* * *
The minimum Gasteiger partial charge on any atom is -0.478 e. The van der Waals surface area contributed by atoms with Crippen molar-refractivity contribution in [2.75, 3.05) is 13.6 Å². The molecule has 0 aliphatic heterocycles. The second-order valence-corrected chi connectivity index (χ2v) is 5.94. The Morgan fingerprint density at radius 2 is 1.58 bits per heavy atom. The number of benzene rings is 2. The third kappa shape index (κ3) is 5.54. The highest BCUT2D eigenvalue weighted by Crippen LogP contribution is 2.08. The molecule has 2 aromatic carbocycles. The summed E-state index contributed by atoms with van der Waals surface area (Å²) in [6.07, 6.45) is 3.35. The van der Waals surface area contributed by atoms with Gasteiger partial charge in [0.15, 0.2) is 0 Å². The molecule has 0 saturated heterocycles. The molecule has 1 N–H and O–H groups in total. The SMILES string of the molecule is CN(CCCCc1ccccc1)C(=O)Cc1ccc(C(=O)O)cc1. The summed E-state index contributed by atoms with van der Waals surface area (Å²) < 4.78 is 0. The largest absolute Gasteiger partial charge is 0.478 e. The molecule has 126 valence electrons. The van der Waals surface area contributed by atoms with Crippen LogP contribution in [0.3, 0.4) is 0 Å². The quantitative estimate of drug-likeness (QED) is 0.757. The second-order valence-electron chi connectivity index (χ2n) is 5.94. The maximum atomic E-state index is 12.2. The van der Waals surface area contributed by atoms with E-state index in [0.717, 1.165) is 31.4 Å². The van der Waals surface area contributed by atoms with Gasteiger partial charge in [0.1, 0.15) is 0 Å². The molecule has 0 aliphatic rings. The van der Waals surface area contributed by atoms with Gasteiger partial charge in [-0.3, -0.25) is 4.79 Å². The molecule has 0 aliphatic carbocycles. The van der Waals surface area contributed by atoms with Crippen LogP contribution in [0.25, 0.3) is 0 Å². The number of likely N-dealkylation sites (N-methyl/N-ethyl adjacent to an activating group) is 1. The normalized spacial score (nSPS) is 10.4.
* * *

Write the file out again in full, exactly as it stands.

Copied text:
The minimum Gasteiger partial charge on any atom is -0.478 e. The van der Waals surface area contributed by atoms with Crippen molar-refractivity contribution in [2.75, 3.05) is 13.6 Å². The molecule has 0 aliphatic heterocycles. The second-order valence-corrected chi connectivity index (χ2v) is 5.94. The Morgan fingerprint density at radius 2 is 1.58 bits per heavy atom. The number of benzene rings is 2. The third kappa shape index (κ3) is 5.54. The highest BCUT2D eigenvalue weighted by Crippen LogP contribution is 2.08. The molecule has 2 aromatic carbocycles. The summed E-state index contributed by atoms with van der Waals surface area (Å²) in [6.07, 6.45) is 3.35. The van der Waals surface area contributed by atoms with Gasteiger partial charge in [0.15, 0.2) is 0 Å². The molecule has 0 saturated heterocycles. The molecule has 1 N–H and O–H groups in total. The SMILES string of the molecule is CN(CCCCc1ccccc1)C(=O)Cc1ccc(C(=O)O)cc1. The summed E-state index contributed by atoms with van der Waals surface area (Å²) < 4.78 is 0. The largest absolute Gasteiger partial charge is 0.478 e. The molecule has 126 valence electrons. The van der Waals surface area contributed by atoms with Crippen LogP contribution in [0.3, 0.4) is 0 Å². The quantitative estimate of drug-likeness (QED) is 0.757. The second-order valence-electron chi connectivity index (χ2n) is 5.94. The maximum atomic E-state index is 12.2. The van der Waals surface area contributed by atoms with E-state index in [0.717, 1.165) is 31.4 Å². The van der Waals surface area contributed by atoms with Gasteiger partial charge in [0.1, 0.15) is 0 Å². The molecule has 0 aliphatic rings. The van der Waals surface area contributed by atoms with Gasteiger partial charge in [-0.3, -0.25) is 4.79 Å². The molecule has 0 aliphatic carbocycles. The van der Waals surface area contributed by atoms with Crippen LogP contribution in [0.25, 0.3) is 0 Å². The number of likely N-dealkylation sites (N-methyl/N-ethyl adjacent to an activating group) is 1. The normalized spacial score (nSPS) is 10.4.